Entering the market as the dotcom crash was in full swing, he has become familiar with the argument that says structured products are merely a fashion borne out of market behaviour. But he refutes this. “[Structured products] were made possible because the liquidity on some sophisticated instruments rose. When equity markets fell, everybody wanted a protected or guaranteed product, even if it didn’t match their true risk appetite,” he says. Now, Penverne believes that market forecasts which point to slow and steady growth in the near future are diffusing the clientele. “This feeling is removing that part of the clientele who bought products during the slump. But at the same time, some people discovered that these are the types of investments that suit them perfectly,” he says.

Interest rates

Although the behaviour of the stock market plays a big role in demand, Penverne says that on the sell-side the key factor is the movement of interest rates. “A product is only ‘good’ when compared to the market conditions. If the interest rate is 2%, then making 6% is exceptional. But given people’s expectations, the perception could be that it’s not that good,” he says. He adds that if interest rates fall any further it will be almost impossible to make short-dated products which are 100% capital guaranteed.

“There could be a shift in the market, forcing people to accept some risk to their capital if they want good performance. Even a 95% or 90% guarantee would be a big change,” he says, pointing out that moving to a guarantee of 95% on a five-year product equates to a 1% rise in interest rates. “It would make a huge difference to the kind of product you can structure. I don’t know if the appetite for this will rise, but I hope so,” he adds.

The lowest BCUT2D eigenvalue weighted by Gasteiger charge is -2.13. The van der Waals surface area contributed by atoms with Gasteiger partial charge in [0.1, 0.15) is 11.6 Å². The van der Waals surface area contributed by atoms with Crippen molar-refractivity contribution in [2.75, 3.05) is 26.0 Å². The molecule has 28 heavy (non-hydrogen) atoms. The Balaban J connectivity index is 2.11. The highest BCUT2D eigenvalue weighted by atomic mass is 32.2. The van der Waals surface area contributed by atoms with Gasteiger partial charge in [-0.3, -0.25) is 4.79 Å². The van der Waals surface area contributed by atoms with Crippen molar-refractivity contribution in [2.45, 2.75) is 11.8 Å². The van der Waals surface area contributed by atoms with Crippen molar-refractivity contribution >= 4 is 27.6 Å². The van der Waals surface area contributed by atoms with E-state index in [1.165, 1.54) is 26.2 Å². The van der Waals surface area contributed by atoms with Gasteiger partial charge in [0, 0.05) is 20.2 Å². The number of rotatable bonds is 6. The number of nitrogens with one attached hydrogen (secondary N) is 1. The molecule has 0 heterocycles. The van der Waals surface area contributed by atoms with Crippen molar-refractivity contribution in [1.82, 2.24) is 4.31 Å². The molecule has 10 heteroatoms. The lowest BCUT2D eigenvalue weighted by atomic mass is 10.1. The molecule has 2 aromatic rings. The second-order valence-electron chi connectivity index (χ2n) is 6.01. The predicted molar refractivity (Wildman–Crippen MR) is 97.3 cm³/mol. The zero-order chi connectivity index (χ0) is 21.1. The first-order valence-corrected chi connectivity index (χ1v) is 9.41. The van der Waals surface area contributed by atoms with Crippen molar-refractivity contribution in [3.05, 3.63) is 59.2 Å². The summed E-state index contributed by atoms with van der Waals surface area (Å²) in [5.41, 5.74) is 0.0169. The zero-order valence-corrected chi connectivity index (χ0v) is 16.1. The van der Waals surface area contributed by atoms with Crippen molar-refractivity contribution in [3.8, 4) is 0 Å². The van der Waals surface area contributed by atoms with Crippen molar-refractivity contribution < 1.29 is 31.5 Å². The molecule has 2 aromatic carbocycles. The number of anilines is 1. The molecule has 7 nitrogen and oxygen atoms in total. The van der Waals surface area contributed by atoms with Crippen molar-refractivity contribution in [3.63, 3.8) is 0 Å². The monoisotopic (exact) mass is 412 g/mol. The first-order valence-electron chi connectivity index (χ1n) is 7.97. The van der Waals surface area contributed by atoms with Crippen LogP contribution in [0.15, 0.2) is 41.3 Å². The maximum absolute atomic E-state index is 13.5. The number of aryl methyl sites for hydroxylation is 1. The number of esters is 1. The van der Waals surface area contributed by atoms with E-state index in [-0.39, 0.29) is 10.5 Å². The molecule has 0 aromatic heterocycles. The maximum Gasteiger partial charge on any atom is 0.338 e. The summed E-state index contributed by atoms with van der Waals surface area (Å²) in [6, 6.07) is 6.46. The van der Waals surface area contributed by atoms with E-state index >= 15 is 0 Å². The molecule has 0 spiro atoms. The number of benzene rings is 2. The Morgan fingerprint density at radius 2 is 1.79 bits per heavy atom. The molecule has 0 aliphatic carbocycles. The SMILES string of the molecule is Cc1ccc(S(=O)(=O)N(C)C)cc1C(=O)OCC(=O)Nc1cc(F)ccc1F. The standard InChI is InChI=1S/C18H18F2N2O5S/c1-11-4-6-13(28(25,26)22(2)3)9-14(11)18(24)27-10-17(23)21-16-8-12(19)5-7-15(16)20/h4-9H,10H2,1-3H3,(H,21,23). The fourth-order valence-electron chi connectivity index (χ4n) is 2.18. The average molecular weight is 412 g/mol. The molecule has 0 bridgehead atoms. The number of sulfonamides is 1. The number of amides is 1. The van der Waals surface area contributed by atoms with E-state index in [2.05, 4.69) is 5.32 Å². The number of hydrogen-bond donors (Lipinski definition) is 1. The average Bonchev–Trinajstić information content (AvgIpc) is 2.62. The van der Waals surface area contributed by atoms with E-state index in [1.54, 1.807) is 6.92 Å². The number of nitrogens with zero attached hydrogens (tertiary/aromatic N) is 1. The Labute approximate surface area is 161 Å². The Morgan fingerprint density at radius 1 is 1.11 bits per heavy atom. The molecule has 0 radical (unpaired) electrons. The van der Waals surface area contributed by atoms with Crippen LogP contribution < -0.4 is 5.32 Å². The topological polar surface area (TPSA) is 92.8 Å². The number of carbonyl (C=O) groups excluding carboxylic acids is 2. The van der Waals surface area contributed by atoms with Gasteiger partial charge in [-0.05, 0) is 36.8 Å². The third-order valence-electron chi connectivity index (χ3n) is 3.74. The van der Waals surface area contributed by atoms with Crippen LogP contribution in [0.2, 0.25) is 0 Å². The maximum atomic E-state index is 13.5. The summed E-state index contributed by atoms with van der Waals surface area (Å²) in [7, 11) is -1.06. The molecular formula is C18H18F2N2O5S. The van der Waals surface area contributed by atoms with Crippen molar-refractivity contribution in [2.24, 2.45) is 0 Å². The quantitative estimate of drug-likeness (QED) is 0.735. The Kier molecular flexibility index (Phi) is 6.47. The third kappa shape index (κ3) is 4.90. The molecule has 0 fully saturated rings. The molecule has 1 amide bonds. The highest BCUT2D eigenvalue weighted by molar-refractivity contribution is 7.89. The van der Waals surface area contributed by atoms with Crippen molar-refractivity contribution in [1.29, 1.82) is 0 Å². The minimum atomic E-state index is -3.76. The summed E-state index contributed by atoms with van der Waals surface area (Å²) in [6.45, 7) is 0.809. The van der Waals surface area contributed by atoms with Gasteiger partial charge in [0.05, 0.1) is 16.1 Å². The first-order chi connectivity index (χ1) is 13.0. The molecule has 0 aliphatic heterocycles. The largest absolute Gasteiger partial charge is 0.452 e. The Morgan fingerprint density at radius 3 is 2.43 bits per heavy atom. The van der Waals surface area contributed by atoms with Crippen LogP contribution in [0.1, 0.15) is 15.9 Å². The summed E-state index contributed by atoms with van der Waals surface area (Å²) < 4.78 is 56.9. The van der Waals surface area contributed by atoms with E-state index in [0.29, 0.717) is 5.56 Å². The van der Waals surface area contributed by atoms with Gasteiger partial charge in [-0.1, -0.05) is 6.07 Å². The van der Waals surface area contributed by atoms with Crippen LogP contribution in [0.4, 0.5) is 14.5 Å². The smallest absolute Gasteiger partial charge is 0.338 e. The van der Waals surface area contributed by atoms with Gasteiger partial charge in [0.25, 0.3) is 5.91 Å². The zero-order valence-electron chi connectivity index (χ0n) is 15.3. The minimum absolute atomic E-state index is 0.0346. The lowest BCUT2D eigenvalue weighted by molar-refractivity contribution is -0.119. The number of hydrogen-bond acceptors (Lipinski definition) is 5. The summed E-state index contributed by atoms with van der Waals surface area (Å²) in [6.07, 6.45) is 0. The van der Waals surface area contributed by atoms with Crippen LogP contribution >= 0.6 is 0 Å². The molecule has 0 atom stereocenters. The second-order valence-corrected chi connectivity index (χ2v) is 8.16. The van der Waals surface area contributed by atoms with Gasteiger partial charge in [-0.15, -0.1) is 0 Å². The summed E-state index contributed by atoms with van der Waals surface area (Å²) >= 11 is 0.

Interest rates in the eurozone are currently hovering at 2%, a level confirmed at February’s European Central Bank (ECB) monetary policy meeting, when the Governing Council left rates on hold. The decision facing the Council was whether to leave them on hold or raise them, not to cut them. “Upside risks to price stability remain,” according to the ECB’s monthly bulletin, which added that low, steady growth would continue into 2005, thus easing downward pressure on rates even more (see graph). With interest rate risk skewed to the upside, product issuers such as CAAM may be able to offer more attractive payoffs in 2005.

Only users who have a paid subscription or are part of a corporate subscription are able to print or copy content.

To access these options, along with all other subscription benefits, please contact or view our subscription options here:

You are currently unable to copy this content. Please contact to find out more.

You need to sign in to use this feature. If you don’t have a account, please register for a trial.

Sign in
You are currently on corporate access.

To use this feature you will need an individual account. If you have one already please sign in.

Sign in.

Alternatively you can request an individual account here